Under long-time Chancellor Angela Merkel, Germany had always been used to stability. Regardless of which political crises would hit its neighbours and other countries in the world, it was guaranteed that in Germany, the government would stand tall. Yes, there was the odd conflict or controversy, but rarely anything more serious.
These were the good old days, Merkel has to be thinking by now. Ever since last year’s general election, when her conservative CDU, its Bavarian sister party the CSU, and the social democratic SPD all suffered heavy losses, her job has gotten much more difficult. The three parties decided to establish a governing coalition, nonetheless, but since the new government came into force in March of this year, one crisis has followed another. At this point, the big surprise is that this “grand coalition’ is still somehow holding together.
And for many voters, there’s nothing especially ‘grand’ about the arrangement. Yesterday’s elections in Bavaria, Germany’s largest and economically strongest state, showed once again that people are frustrated by the establishment parties. They may have taken their time, but Germans are now joining the rest of Europe in looking for alternatives from the so called ‘Volksparteien’, the parties that have ruled for decades.
In Bavaria, Merkel’s conservative partners the CSU saw their share of the vote plummet by ten percentage points to reach 37.2 percent. While they are still the largest party by some distance, yesterday was their worst result since 1950. It was even worse for the SPD who ended up in fifth place with just 9.7 per cent of the vote, having lost almost eleven percentage points over the last five years.
Indeed, of the established parties, only the liberal FDP and the Left Party did worse – the latter ultimately finished at 3.2 per cent, thus not getting any seats in Bavaria’s Parliament, and proving once more that Bavarians are not all that keen for a Marxist revolution (not even desperate billboards claiming Jesus was a Leftist did the trick).
The two big winners meanwhile were the Alternative for Germany (AfD) and the Greens. Many CSU voters flocked to the AfD, looking for a party farther to the right and (even) more critical of Merkel’s refugee policy. Ultimately the vote tally of 10.2 percent was slightly disappointing – having occasionally polled at almost 15 percent, it was less than expected – but it still makes for the biggest win of any party. And it means the AfD now has seats in 15 of 16 state parliaments.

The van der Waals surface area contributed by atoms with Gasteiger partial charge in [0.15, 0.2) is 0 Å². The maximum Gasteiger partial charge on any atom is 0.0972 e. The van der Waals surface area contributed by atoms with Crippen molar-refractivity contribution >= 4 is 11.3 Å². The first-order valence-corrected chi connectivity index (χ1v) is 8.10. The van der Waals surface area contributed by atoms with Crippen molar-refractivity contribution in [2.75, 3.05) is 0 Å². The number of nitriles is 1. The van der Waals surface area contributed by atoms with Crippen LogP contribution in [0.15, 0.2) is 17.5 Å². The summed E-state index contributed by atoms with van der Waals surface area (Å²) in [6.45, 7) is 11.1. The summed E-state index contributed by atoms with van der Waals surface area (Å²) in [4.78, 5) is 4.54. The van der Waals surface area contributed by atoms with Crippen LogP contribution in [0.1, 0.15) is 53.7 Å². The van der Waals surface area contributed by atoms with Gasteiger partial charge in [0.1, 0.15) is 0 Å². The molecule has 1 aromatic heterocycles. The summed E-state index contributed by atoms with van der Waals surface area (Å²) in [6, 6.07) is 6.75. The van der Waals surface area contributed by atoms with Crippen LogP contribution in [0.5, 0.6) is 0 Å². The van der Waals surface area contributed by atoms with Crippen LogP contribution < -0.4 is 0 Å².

But it was the Greens who really made waves, with the party doubling its vote to come second with 17.5 per cent.
That does not mean Bavarians have suddenly converted to left-wing environmentalism. Rather, it reflects deep dissatisfaction with the Social Democrats – and a disillusionment among more centrist CSU voters with the party’s sometimes harsh and intolerant tone. As the Greens have shifted more to the centre, and as the SPD continues to coalesce with the conservatives, there is a real possibility that the Greens could become the main centre-left party in Germany in the medium to long term.
As far as Bavarian politics go, the CSU will not have much difficulty remaining in power. They can rely on the support of the Free Voters, a localist party which is all over the place when it comes policy, and whose presence is restricted to its home state, but which managed a creditable 11.6 per cent of the vote.
Nonetheless, the vote will have major implications well beyond Bavaria. The feeling is that heads have to roll, and it will most likely be that of Horst Seehofer, the controversial leader of the CSU and Germany’s Interior Minister – he has been battling Merkel for years over migration, even threatening to bring down her government over the summer.